Modern Machine Shop

DEC 2017

Modern Machine Shop is focused on all aspects of metalworking technology - Providing the new product technologies; process solutions; supplier listings; business management; networking; and event information that companies need to be competitive.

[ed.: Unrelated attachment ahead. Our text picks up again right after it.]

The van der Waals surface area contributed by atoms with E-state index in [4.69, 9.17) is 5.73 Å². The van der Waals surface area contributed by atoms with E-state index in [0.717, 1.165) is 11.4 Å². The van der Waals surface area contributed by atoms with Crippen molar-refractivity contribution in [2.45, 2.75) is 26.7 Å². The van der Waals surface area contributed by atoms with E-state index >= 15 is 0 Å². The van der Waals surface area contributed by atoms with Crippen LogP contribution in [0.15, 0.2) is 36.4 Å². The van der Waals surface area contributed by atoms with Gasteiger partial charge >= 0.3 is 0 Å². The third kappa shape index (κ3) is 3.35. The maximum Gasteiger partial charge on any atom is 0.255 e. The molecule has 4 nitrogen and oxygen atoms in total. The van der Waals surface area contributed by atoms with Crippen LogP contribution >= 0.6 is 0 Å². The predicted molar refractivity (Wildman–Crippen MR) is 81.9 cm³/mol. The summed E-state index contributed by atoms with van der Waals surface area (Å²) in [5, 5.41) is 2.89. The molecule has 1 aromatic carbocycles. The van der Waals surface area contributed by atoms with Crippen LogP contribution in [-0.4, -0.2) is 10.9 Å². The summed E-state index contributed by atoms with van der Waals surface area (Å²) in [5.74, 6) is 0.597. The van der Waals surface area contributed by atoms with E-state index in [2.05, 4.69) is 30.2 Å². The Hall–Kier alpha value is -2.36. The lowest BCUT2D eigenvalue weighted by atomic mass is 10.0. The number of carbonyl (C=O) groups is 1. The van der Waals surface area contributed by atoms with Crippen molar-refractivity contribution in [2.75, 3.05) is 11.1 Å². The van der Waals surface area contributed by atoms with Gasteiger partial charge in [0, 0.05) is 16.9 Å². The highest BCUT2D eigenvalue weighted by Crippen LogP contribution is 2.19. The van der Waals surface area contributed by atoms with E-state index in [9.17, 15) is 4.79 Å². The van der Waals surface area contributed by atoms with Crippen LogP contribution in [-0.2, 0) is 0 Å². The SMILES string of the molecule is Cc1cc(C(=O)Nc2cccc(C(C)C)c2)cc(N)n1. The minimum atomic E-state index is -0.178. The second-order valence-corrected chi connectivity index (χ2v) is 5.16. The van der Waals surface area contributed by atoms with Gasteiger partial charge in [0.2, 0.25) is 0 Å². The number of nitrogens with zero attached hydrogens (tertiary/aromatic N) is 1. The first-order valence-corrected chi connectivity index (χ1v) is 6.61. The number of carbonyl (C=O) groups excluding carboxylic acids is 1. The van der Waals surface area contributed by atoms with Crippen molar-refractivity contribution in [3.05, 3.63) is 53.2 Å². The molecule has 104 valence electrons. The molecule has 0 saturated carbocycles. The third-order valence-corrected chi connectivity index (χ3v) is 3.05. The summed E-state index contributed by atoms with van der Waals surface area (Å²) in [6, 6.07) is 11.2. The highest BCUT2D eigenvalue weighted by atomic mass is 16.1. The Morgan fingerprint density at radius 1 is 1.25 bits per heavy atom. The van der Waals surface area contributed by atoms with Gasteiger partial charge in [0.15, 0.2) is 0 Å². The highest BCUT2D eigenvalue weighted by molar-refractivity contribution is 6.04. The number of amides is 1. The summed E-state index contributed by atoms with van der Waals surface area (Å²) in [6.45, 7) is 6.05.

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Page 77 of 140 December 2017 MMS 75 FEATURE contrast, with the new system, "there's almost nowhere I can't get a probe into," he says. "With more than 40,000 possible orientations, program- ming almost seems easy now." That's not to suggest there hasn't been a learning cur ve. Even beyond dealing with two additional axes, mounting the lengthiest stylus to the 5.5-inch-long head makes the entire appara- tus nearly 9 inches long. "That's enough to eat up your workspace," Mr. Sigler says, and motion must be plotted with par ticular care to avoid interference. Another key lesson is the value of limiting probe changes and minimizing rapid movements whenever possible. This produces time savings that may at first seem insignificant, but amplify over the course of a lot, he says. Part and probe cleanliness also has become a greater concern, he says. Debris can accumulate on scanning probes and spread from part to part, distorting the data. During particularly lengthy scanning routines, softer workpiece materials like aluminum can even build up on the probe surface. Having an extra seat of Calypso measurement software also helps avoid quality lab bottlenecks, because Mr. Sigler can program while the machine runs. He says many of the most significant time savings to date, and even some of the strategies described above, have been facilitated largely by this software's flexibility. For example, the order of operations can be changed to reduce rapid travel without fear of corrupting the program. "You can easily go from 'diameter, diameter, plane' to 'plane, diameter, diameter,'" he explains. "It treats features like wooden blocks: You can stack them up in any order you like. Take some out, move them around, and they'll still stack up." Meanwhile, automatic feature extraction from CAD models eliminates the need to manually distinguish between radii, surfaces, holes and so forth. Format-transfer capability enables cut- ting and pasting fe ature prope r tie s for e asy duplication of programmed routines (say, a pat- tern of bolt holes requiring an ID scan at a certain depth). Mr. Sigler also says he doesn't spend much time manually "filling gaps" in a point cloud. He simply specifies the density, and Calypso distributes points evenly across the measured feature (400 points over 400 degrees is typical). Arundel uses a paper- less system for tracking measuring equipment usage and calibration data. Here, machinist Dan Aldrich scans the barcode on a height gage before use. Paying for the development of its own software enabled Arundel to incorporate custom features that aren't avail- able in standard systems, Mr. Bertrand says. For example, two machinists working adjacent to one another can "check out" a measuring tool at the same time, as opposed to each using a separate, identical tool, or returning then retrieving the same tool unnecessarily.

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